CI: Initiation of Enteral Nutrition (2012)


Doig GS, Heighes PT, Simpson F, Sweetman EA. Early enteral nutrition reduces mortality in trauma patients requiring intensive care: A meta-analysis of randomised controlled trials. Injury. 2011 Jan; 42(1): 50-56.

PubMed ID: 20619408
Study Design:
Meta-analysis or Systematic Review
M - Click here for explanation of classification scheme.
Quality Rating:
Positive POSITIVE: See Quality Criteria Checklist below.
Research Purpose:

To determine whether early EN has benefits to critically ill adult trauma patients.

Inclusion Criteria:
  • Methodologically sound RCT that compared standard EN provided within 24 hours of injury to standard care
  • Subjects were critically ill adult trauma patients (eg, mechanically ventilated, multi-trauma with urgent laparotomy, appropriate illness severity score)
  • ICU stay more than two days.
Exclusion Criteria:
  • Major methodological flaws
  • Publication based on sub-groups of patients from larger published trials
  • Non-RCTs
    • Letters
    • Observational studies
    • Systematic reviews
    • Narrative reviews
    • Previous meta-analyses
  • No provision of primary comparison of timing of EN
  • Non-adult trauma population
  • Crossover trials
  • Pre-operative interventions
  • Failure to report mortality
  • Evaluation of specialty EN formula
  • Early EN not commenced within 24 hours.
Description of Study Protocol:

Search Plan 

MEDLINE and EMBASE were searched using appropriately broad medical subject heading and EMTREE terms for nutritional support and critical illness.


Meta-analysis of RCTs.


To be included in meta-analysis, studies had to incorporate standard EN within 24 hours of ICU admission.

Statistical Analysis

  • Fixed effects model with OR
  • Tests for heterogeneity
  • α=0.05 denoted statistical significance
  • α=0.05 to 0.10 indicated a trend toward significance.
Data Collection Summary:


  • Methodological quality appraisal
  • Included trial characteristics
  • Patient-oriented outcomes
  • Complications and major ICU infections.

Dependent Variables

  • Primary outcomes:
    • Hospital discharge mortality
    • ICU discharge mortality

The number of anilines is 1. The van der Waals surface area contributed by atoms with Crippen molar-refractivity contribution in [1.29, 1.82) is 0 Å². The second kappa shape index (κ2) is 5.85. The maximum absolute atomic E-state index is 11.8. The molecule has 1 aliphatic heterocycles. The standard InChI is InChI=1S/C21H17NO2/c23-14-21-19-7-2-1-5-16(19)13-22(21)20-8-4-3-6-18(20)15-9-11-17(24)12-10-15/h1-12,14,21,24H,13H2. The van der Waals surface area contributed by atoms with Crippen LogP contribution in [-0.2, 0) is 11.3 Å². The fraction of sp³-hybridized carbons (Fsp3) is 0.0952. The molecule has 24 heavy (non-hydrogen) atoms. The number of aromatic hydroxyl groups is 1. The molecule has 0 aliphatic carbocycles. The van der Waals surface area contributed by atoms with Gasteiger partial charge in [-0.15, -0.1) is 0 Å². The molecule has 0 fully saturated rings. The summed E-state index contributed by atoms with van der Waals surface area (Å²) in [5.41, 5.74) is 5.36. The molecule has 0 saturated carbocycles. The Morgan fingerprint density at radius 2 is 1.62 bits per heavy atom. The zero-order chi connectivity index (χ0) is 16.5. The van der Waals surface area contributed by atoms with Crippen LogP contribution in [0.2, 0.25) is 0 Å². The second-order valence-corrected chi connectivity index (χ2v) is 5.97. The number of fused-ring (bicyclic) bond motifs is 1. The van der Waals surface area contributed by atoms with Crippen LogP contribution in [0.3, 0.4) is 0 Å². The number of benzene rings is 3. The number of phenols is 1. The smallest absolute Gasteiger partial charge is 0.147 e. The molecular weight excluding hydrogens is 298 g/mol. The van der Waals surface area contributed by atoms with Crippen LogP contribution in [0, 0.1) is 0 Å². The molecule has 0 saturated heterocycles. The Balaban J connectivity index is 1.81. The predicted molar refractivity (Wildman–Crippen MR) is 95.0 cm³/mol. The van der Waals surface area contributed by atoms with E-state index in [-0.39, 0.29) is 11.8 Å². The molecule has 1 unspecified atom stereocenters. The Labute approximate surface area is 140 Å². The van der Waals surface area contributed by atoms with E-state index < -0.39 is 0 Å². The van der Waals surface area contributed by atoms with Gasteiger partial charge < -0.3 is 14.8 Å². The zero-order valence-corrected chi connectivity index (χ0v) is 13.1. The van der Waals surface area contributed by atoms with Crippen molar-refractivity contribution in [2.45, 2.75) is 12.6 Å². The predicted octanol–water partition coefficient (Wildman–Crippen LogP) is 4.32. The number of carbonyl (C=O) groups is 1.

• Secondary outcomes:
    • Incidence of vomiting or aspiration
    • Incidence of pneumonia
    • Incidence of bacteremia
    • Incidence of sepsis
    • Incidence and severity of multiple organ dysfunction syndrome.


Early standard EN within 24 hours of ICU admission. 

Description of Actual Data Sample:


Summary of Articles Reviewed  
Number of articles identified and retrieved as potentially relevant 701
Number of articles reviewed for more detailed evaluation 525
Number and type of studies considered for meta-analysis 33
Number of articles that met all criteria for inclusion 4



Summary of Results:

 Key Findings

Variable Number of Studies Early EN (Less than 24 hours) Standard Care P-value
Mortality (deaths/total subjects) 3 1/65 6/61 0.04
Pneumonia 1 9/27 16/25 0.05
MODS incidence 1 12/17 13/19 0.82
MODS severity (organ failures) 1 2.5±0.7 3.1±0.8 0.057


Author Conclusion:

Small studies of low quality suggest that there is a positive correlation between reduction in ICU and hospital discharge mortality to the initiation of early standard enteral nutrition. A large multi-center trial should be conducted to support these findings.

Funding Source:
University/Hospital: Northern Clinical School, University of Sydney
Reviewer Comments:
Quality Criteria Checklist: Review Articles
Relevance Questions
  1. Will the answer if true, have a direct bearing on the health of patients? Yes
  2. Is the outcome or topic something that patients/clients/population groups would care about? Yes
  3. Is the problem addressed in the review one that is relevant to dietetics practice? Yes
  4. Will the information, if true, require a change in practice? Yes
Validity Questions
  1. Was the question for the review clearly focused and appropriate? Yes
  2. Was the search strategy used to locate relevant studies comprehensive? Were the databases searched and the search termsused described? Yes
  3. Were explicit methods used to select studies to include in the review? Were inclusion/exclusion criteria specified andappropriate? Wereselectionmethods unbiased? Yes
  4. Was there an appraisal of the quality and validity of studies included in the review? Were appraisal methodsspecified,appropriate, andreproducible? No
  5. Were specific treatments/interventions/exposures described? Were treatments similar enough to be combined? Yes
  6. Was the outcome of interest clearly indicated? Were other potential harms and benefits considered? Yes
  7. Were processes for data abstraction, synthesis, and analysis described? Were they applied consistently acrossstudies and groups? Was thereappropriate use of qualitative and/or quantitative synthesis? Was variation in findings among studies analyzed? Were heterogeneity issued considered? If data from studies were aggregated for meta-analysis, was the procedure described? Yes
  8. Are the results clearly presented in narrative and/or quantitative terms? If summary statistics are used, are levels ofsignificance and/or confidence intervals included? Yes
  9. Are conclusions supported by results with biases and limitations taken into consideration? Are limitations ofthe review identified anddiscussed? Yes
  10. Was bias due to the review's funding or sponsorship unlikely? Yes